Yoga may help ease high blood pressure - WRBL

Yoga may help ease high blood pressure

Updated: May 15, 2013 03:01 PM EDT
© Chris Clinton / Photodisc / Thinkstock © Chris Clinton / Photodisc / Thinkstock
  • HealthMore>>

  • Spouse's sunny outlook may be good for your health

    Spouse's sunny outlook may be good for your health

    Marriage vows often include the promise to stick together for better or for worse, and research now suggests that when it comes to your health, having an optimistic spouse is better.
    Marriage vows often include the promise to stick together for better or for worse, and research now suggests that when it comes to your health, having an optimistic spouse is better.
  • Mental illness not a driving force behind crime

    Mental illness not a driving force behind crime

    TUESDAY, April 22, 2014 (HealthDay News) -- Less than 10 percent of crimes committed by mentally ill people are directly linked to the symptoms of their disorders, a new study shows. "When we hear about crimes committed by people with mental illness, they tend to be big headline-making crimes, so they get stuck in people's heads," said study author Jillian Peterson, a psychology professor at Normandale Community College in Bloomington, Minn. "The vast majority of people with mental illness a...
    TUESDAY, April 22, 2014 (HealthDay News) -- Less than 10 percent of crimes committed by mentally ill people are directly linked to the symptoms of their disorders, a new study shows. "When we hear about crimes committed by people with mental illness, they tend to be big headline-making crimes, so they get stuck in people's heads," said study author Jillian Peterson, a psychology professor at Normandale Community College in Bloomington, Minn. "The vast majority of people with mental illness a...
  • A little wine might help kidneys stay healthy

    A little wine might help kidneys stay healthy

    An occasional glass of wine might help keep your kidneys healthy, new research suggests.
    An occasional glass of wine might help keep your kidneys healthy, new research suggests.

WEDNESDAY, May 15 (HealthDay News) -- People who follow the ancient practice of yoga may be getting an added health boost, with a new study suggesting it can fight high blood pressure -- also known as hypertension.

"This study confirms many people's feelings that exercise may be useful in the control of hypertension," said Dr. Howard Weintraub, a cardiologist and associate professor of medicine at NYU Langone Medical Center in New York City. Weintraub was not connected to the new study.

Based on the new findings, "yoga would be a useful adjunct in the lowering of blood pressure in certain populations," he said.

In the study, researchers led by Dr. Debbie Cohen of the University of Pennsylvania tracked 58 women and men, aged 38 to 62, for six months.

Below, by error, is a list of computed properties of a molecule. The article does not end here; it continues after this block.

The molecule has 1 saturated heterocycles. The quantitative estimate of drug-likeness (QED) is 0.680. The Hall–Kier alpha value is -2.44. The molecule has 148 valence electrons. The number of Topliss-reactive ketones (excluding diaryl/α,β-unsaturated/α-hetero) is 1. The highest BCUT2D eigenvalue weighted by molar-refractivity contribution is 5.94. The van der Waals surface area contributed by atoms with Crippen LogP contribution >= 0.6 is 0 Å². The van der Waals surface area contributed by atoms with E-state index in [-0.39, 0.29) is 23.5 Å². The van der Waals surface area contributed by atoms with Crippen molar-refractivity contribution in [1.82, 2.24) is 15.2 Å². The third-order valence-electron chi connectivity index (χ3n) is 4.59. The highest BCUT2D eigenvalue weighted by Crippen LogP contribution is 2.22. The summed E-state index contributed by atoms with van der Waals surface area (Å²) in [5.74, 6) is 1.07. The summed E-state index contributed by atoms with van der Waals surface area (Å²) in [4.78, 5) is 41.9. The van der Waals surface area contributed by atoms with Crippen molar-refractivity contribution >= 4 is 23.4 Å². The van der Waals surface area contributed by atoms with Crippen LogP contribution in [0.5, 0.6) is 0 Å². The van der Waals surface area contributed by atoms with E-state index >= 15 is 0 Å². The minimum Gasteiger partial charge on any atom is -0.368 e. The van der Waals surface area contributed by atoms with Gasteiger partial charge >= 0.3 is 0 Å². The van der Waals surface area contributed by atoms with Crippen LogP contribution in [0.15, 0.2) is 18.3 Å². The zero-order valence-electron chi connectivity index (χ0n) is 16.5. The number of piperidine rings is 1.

Although the study couldn't prove a cause-and-effect relationship, doing yoga two to three times a week was associated with an average drop in blood pressure readings from 133/80 to 130/77, the researchers said.

In comparison, the average decrease in blood pressure was smaller (134/83 to 132/82) among people who ate a special diet but did not do yoga.

In a bit of a surprise, doing yoga in tandem with a special diet did not outperform doing yoga alone -- blood pressure numbers fell only slightly (135/83 to 134/81) among people who ate a special diet and also did yoga, the researchers said.

The small decline in blood pressure among people who ate a special diet and did yoga may be because doing both required a greater amount of time, making it more difficult for participants to stick with their regimens, the authors said.

Weintraub said the study shows that "yoga can have a favorable effect" on hypertension. Although the amount of change was small, he said, "some large population studies have suggested that changes of this magnitude could have very significant long-term benefits."

The study did have some limitations, including its relatively short length and the fact that most participants were young and had milder forms of high blood pressure, Weintraub said.

Another expert agreed that the ancient Indian practice of yoga might ease hypertension.

"Yoga, along with deep breathing exercises, meditation and inner reflection, is a good adjunctive and integrative cardiovascular approach to better health, including lowering blood pressure, as this data suggests," said Dr. David Friedman, chief of Heart Failure Services at the North Shore-LIJ Plainview Hospital, in Plainview, N.Y.

"In addition to proper diet and aerobic physical fitness most days of the week, I recommend that my patients take time each day for the above measures of finding disciplined inner peace, for improved health and well-being," he said.

The findings were presented Wednesday at the annual scientific meeting of the American Society of Hypertension, in San Francisco. Findings presented at medical meetings typically are considered preliminary until published in a peer-reviewed journal.

More information

The American Academy of Family Physicians has more about high blood pressure.

Health News Copyright © 2013 HealthDay. All rights reserved.

*DISCLAIMER*: The information contained in or provided through this site section is intended for general consumer understanding and education only and is not intended to be and is not a substitute for professional advice. Use of this site section and any information contained on or provided through this site section is at your own risk and any information contained on or provided through this site section is provided on an "as is" basis without any representations or warranties.
Powered by WorldNow

1350 13th Avenue
Columbus, GA 31901

Telephone: 706.323.3333
Fax: 706.327.6655
Email: news@wrbl.com

Can't find something?
Powered by WorldNow
All content © Copyright 2000 - 2014 Media General Communications Holdings, LLC. A Media General Company.